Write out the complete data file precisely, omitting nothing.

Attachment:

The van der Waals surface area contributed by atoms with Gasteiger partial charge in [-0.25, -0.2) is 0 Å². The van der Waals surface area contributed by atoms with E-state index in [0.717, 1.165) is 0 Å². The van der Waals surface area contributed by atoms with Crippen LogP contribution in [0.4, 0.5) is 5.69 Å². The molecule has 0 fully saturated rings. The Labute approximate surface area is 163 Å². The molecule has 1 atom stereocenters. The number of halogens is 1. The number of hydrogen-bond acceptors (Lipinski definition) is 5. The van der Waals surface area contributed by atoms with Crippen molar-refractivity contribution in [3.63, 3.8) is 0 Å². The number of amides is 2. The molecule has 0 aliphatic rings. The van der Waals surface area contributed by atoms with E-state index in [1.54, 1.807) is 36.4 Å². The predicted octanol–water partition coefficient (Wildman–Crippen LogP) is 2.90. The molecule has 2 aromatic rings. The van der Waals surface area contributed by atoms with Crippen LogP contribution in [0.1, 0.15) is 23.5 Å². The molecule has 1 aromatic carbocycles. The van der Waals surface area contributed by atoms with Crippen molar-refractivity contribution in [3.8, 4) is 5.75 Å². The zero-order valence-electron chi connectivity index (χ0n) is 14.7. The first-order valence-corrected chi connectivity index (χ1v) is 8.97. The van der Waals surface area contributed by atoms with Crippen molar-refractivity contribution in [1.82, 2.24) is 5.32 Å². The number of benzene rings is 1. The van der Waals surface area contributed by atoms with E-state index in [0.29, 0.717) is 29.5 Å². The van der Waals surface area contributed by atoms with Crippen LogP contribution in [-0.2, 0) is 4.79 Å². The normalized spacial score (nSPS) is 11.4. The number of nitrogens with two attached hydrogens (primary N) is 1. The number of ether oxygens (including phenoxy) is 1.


The van der Waals surface area contributed by atoms with Gasteiger partial charge in [-0.25, -0.2) is 0 Å². The van der Waals surface area contributed by atoms with E-state index in [0.717, 1.165) is 0 Å². The van der Waals surface area contributed by atoms with Crippen LogP contribution in [0.4, 0.5) is 5.69 Å². The molecule has 0 fully saturated rings. The Labute approximate surface area is 163 Å². The molecule has 1 atom stereocenters. The number of halogens is 1. The number of hydrogen-bond acceptors (Lipinski definition) is 5. The van der Waals surface area contributed by atoms with Crippen molar-refractivity contribution in [3.63, 3.8) is 0 Å². The number of amides is 2. The molecule has 0 aliphatic rings. The van der Waals surface area contributed by atoms with E-state index in [1.54, 1.807) is 36.4 Å². The predicted octanol–water partition coefficient (Wildman–Crippen LogP) is 2.90. The molecule has 2 aromatic rings. The van der Waals surface area contributed by atoms with Crippen LogP contribution in [0.1, 0.15) is 23.5 Å². The molecule has 1 aromatic carbocycles. The van der Waals surface area contributed by atoms with Crippen molar-refractivity contribution in [3.8, 4) is 5.75 Å². The zero-order valence-electron chi connectivity index (χ0n) is 14.7. The first-order valence-corrected chi connectivity index (χ1v) is 8.97. The van der Waals surface area contributed by atoms with Crippen molar-refractivity contribution in [1.82, 2.24) is 5.32 Å². The number of benzene rings is 1. The van der Waals surface area contributed by atoms with E-state index in [0.29, 0.717) is 29.5 Å². The van der Waals surface area contributed by atoms with Crippen LogP contribution in [-0.2, 0) is 4.79 Å². The normalized spacial score (nSPS) is 11.4. The number of nitrogens with two attached hydrogens (primary N) is 1. The number of ether oxygens (including phenoxy) is 1.